Hyde Hall related to R. fedtschenkoana

The thesis of Leus can be downloaded from:


That’s a lot of stuff to digest, Henry. Thanks for finding it. Looks very worth reading.


Thanks Henry. I had only the thesis in a printed book form.


Llya, I’ve noticed the linseed oil fragrance in Isabella Skinner, too, and attributed it to R. Laxa. The other roses reportedly used in it were a floribunda and an HT. Buck’s Prairie Star has a similar scent to me. It’s reportedly out of laxa X Spinossisima, combined with a number of HTs, and climbers. Kim

Whether Rosa fedtschenkoana, Rosa beggeriana or Rosa laxa are used in a breeding program, it seems to me their potential is a combination of adding toughness and disease resistance along with grey-green foliage to the progeny. Foliage colour is neglected as far as a goal in a breeding program. Yet in the future it will be an important one. This is because Generation X and likely subsequent ones are more interested in plants to decorate their homes rather than gardening with them like the Baby Boomers do. Therefore, they will be interested in plants with novelty foliage that provides contrast to most plants having the usual green foliage to show off their homes.

The question is, using species with grey-green foliage, how can this particular colour be maintained to at least some degree in the F2 or F3 progeny (the F1 progeny will likely be too tall and lack flower quality). It won’t be easy, since grey-green foliage is likely a recessive characteristic.

I developed the first Rugosa (‘Keewatin’) with grey-green foliage by growing seedlings of ‘Henry Hudson’ that were likely self-pollinated. It has been theorized that ‘Schneezwerg’, one of the parents of ‘Henry Hudson’, is a Rosa rugosa x Rosa beggeriana hybrid. This makes sense because this cultivar has superior cold hardiness to most other Rugosa cultivars and also is the first of this type of rose to mature its hips (cold hardy species mature their hips early). The fact that grey-green progeny can be developed from ‘Henry Hudson’ adds credence that Rosa beggeriana is one of the parents of ‘Schneezwerg’.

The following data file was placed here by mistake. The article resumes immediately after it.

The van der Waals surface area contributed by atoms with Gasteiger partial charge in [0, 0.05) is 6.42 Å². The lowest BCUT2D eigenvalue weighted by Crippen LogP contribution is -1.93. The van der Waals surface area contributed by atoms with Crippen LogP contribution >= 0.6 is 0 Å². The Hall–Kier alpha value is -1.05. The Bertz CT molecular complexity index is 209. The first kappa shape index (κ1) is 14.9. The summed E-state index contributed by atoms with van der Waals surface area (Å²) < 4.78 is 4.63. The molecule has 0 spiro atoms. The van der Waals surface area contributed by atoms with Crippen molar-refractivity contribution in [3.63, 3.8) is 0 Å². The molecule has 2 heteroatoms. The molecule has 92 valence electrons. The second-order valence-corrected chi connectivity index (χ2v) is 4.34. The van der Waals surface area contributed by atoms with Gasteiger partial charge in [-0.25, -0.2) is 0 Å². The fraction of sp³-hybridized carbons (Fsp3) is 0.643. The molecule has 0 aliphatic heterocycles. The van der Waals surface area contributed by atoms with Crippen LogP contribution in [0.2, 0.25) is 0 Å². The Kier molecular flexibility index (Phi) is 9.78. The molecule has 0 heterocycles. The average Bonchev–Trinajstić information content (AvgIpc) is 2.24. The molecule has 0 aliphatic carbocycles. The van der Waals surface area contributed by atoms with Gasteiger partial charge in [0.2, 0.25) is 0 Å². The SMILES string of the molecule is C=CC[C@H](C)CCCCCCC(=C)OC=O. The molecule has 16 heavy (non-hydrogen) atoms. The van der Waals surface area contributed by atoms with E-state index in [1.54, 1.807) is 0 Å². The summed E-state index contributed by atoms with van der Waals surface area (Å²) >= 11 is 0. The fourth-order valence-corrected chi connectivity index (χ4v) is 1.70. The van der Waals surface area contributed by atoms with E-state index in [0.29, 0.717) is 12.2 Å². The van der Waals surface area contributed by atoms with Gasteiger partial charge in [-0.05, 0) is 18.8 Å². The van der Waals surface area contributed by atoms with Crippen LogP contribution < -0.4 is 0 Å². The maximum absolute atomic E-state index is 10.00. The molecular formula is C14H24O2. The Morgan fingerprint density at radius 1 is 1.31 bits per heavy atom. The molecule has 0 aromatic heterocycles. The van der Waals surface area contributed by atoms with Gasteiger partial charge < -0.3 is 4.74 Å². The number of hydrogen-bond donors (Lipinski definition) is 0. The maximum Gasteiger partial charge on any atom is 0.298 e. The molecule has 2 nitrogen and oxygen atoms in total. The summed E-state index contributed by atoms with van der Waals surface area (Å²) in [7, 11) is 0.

Rather than cross Rosa fedtschenkoana, Rosa beggeriana or Rosa laxa with modern roses, I’m inclined to first use them to develop species hybrids. Perhaps with North American spcies that has never been done before. I think crossing them with Rosa gallica might also have potential, especially to bring the size of the F1 progeny down while maintaining reasonably good flower quality. In any case, these three hardy and tough species with grey-green foliage should be used in breeding programs much more.

I concur that foliage is grossly underrated. I have noticed more and more use of foliage in gardens over the last 20 years, and I have wondered if other gardeners were acquiring a greater appreciation, or if it was I who was acquiring the appreciation in that i have simply begun noticing such more and more.

Typically, glossy foliage is discussed – not glaucous. I for one wouldn’t mind hanging a nice recurrent flower on a bush with R. glauca foliage. (I wonder what that one would do if crossed with R. fedt…)

In addition, plant texture (on a more macro scale) as caused by leaf size is seldom discussed. i find myself also drawn to the small ferny leaves of many species as well – something seemingly undervalued by most.

Perhaps we should start a new thread on the topic…

I don’t know if a response so much down here will be read. It is a very late comment, but it seems this is just common for us :wink:

I was reading the discussion about some of our cultivars and the parentage. For those interested, the book ‘Rozeninzicht’ 68p with all parentages and much more information (only in Dutch :wink: but parentages are readable for anyone)on our roses still can be ordered from anywhere. Price without sending is 10